X-15 gallery

X-15 aircraft was designed mainly for study of hypersonic speeds, that is, over Mach 5. The other application of this program was the exploration of the possibilities of flight above the atmosphere or what is called the “outer space”, that is, flight above 100,000 meters.
The “drop” of the X-15 was made at 800 km/h and more than 13,000 meters altitude, then, the aircraft accelerated up to 6,000 km/h at heights of more than 80,000 meters, quite an achievement.
The X-15 had parts of the fuselage built with nickel alloys, more specifically “Inconel X-750”, to be able to withstand the high temperatures generated at those speeds and altitudes.
The first flights were made with two Reaction Motors XLR11 liquid-propellant rocket engines with only 71 kN of thrust. Finally at the end of 1960 the XLR99 engine of 250 Kn was ready and allowed the X-15 to reach its records and its glorious fame.
In November 1962, the No.2 X-15 had a serious accident when making an emergency landing on Mud Lake near the Edwards AFB. Then, It was decided to rebuild the aircraft with some modifications such as a lengthened fuselage and the assembly of two drop tanks for additional fuel. This version was designated as X-15A2.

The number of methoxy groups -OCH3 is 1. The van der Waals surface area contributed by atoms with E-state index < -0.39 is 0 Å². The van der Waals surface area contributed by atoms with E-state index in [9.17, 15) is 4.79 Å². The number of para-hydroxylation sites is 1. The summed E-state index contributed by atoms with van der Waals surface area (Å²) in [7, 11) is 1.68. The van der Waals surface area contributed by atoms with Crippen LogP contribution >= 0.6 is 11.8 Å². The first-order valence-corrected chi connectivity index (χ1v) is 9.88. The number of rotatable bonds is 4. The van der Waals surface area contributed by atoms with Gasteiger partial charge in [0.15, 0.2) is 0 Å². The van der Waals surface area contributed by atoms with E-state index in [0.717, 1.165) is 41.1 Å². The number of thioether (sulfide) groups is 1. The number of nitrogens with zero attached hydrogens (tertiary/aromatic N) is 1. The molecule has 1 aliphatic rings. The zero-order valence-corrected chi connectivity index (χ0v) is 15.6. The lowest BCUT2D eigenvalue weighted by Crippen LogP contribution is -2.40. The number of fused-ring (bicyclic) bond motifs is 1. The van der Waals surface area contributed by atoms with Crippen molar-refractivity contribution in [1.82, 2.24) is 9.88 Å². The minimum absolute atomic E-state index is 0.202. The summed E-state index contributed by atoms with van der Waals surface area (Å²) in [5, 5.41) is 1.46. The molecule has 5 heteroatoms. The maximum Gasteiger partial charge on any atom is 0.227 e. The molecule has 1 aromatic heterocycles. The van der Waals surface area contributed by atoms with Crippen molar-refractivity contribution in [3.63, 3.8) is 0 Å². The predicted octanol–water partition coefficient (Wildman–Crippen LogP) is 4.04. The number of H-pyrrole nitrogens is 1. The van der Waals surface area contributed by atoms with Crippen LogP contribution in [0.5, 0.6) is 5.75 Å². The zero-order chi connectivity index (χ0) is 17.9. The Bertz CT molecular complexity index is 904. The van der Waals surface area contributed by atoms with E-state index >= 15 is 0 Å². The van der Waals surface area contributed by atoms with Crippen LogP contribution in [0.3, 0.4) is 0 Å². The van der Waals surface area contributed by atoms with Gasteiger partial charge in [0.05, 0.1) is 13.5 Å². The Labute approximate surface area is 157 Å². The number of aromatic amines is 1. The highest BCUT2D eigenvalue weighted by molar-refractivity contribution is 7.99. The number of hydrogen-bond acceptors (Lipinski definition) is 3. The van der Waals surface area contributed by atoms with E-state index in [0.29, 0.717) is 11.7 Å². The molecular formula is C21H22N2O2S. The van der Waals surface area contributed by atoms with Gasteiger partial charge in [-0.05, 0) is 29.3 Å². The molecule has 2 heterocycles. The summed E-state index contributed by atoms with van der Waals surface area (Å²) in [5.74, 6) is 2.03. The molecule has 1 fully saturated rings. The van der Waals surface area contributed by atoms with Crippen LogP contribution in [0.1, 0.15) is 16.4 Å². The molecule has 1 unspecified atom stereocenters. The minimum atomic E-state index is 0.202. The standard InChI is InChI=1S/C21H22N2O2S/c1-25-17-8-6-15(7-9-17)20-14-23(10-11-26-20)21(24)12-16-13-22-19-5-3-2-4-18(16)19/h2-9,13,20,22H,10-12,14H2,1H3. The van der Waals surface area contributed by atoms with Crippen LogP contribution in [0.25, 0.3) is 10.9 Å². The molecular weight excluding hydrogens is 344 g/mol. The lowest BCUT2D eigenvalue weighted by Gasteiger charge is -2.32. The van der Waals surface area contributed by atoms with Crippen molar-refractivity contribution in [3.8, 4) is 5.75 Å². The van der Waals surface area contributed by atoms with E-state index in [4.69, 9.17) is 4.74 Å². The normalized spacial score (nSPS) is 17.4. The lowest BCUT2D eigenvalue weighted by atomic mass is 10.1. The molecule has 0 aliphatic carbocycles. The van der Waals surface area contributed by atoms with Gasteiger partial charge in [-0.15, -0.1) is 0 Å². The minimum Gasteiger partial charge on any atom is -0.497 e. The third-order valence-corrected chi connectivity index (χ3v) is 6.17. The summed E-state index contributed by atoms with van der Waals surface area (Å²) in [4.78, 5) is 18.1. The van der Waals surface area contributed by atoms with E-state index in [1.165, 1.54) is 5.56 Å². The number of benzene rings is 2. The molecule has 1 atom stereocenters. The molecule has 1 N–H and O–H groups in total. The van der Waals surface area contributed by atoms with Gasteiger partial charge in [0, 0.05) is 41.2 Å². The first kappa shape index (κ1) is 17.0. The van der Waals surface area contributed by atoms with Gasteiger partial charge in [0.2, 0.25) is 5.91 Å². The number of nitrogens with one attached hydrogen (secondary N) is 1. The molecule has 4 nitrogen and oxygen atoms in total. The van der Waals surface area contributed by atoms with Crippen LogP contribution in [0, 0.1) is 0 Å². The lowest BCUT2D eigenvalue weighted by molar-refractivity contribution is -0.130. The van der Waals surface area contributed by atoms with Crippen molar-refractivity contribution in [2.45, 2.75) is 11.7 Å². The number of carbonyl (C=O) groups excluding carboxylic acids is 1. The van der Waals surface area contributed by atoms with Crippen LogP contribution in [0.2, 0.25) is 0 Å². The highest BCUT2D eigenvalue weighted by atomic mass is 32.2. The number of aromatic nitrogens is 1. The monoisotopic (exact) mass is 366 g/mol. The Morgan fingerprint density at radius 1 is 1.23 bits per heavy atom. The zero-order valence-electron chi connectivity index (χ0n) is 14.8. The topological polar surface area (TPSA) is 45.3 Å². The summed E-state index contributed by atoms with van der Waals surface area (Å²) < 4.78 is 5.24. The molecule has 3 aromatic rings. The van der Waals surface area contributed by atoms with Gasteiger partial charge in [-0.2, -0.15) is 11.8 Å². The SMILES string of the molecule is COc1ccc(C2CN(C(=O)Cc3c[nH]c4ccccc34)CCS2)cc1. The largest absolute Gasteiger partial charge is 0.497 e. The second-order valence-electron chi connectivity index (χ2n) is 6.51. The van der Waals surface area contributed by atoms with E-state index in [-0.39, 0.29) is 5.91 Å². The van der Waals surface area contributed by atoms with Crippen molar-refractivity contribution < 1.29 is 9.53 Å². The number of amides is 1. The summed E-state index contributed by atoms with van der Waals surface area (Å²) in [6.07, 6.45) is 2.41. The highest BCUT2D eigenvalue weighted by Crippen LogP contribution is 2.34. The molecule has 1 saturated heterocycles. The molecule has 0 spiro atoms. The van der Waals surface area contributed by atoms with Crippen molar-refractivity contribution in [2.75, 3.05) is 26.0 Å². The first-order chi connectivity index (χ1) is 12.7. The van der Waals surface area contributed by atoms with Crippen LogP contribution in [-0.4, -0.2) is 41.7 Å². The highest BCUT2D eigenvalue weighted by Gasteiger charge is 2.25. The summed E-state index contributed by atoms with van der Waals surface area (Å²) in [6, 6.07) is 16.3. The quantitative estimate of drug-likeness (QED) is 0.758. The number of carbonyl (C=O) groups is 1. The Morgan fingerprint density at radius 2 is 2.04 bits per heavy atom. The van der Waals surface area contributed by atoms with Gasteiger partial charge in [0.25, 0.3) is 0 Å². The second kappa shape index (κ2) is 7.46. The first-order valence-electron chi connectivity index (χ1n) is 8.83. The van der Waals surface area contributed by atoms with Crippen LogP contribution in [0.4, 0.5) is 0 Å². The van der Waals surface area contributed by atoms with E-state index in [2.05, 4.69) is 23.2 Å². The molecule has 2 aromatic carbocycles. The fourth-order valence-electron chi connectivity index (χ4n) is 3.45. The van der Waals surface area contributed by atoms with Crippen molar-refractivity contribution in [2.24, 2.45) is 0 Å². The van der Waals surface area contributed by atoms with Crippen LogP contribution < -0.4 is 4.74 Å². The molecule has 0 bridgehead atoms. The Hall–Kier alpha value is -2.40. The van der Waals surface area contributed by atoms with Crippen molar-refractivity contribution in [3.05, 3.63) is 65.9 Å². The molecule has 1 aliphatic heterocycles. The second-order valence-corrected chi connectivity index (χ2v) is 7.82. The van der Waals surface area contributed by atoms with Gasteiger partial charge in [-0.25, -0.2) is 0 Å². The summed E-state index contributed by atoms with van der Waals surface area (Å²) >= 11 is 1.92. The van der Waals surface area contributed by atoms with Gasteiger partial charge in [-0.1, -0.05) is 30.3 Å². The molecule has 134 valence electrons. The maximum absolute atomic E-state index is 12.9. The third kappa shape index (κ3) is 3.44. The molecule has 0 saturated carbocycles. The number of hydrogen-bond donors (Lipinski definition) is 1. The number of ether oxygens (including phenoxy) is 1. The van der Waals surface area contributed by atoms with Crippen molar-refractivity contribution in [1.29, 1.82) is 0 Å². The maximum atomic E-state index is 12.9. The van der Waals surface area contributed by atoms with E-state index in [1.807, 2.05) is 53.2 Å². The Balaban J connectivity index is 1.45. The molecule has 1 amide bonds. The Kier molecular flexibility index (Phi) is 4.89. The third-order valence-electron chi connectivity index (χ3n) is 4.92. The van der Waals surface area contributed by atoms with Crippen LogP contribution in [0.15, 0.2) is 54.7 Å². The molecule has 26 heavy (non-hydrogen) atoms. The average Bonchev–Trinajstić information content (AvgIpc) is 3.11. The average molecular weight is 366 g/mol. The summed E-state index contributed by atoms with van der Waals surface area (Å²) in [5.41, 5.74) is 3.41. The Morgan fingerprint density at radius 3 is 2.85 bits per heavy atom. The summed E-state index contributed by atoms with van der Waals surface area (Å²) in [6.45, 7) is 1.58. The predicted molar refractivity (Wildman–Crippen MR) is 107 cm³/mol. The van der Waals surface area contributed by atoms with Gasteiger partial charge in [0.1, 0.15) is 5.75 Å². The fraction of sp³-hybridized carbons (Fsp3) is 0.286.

The propellant of the XLR11 engine was composed by ethanol and liquid oxygen, nonetheless, the XLR99 engine used liquid oxygen and anhydrous ammonia. The propellant developed a “specific impulse” of 140 seconds, that is, it provided thrust to the engines during this time.
The X-15‘s pilots had controls to handle the rocket motor, (RCS or “reaction control system”), and controls for the “flight control surfaces” that allowed it to maneuver the aircraft. When the fuel ran out, the engine ran out of thrust and the X-15 could not maintain the altitude, then, it glided until landing.
When the X-15 reached 100,000 meters in height, this is in outer space, it could only be controlled with small reaction engines, just like spacecrafts. Astronaut Neil Armstrong was one of the 12 pilots who participated in the X-15 program before his arrival on the Moon.

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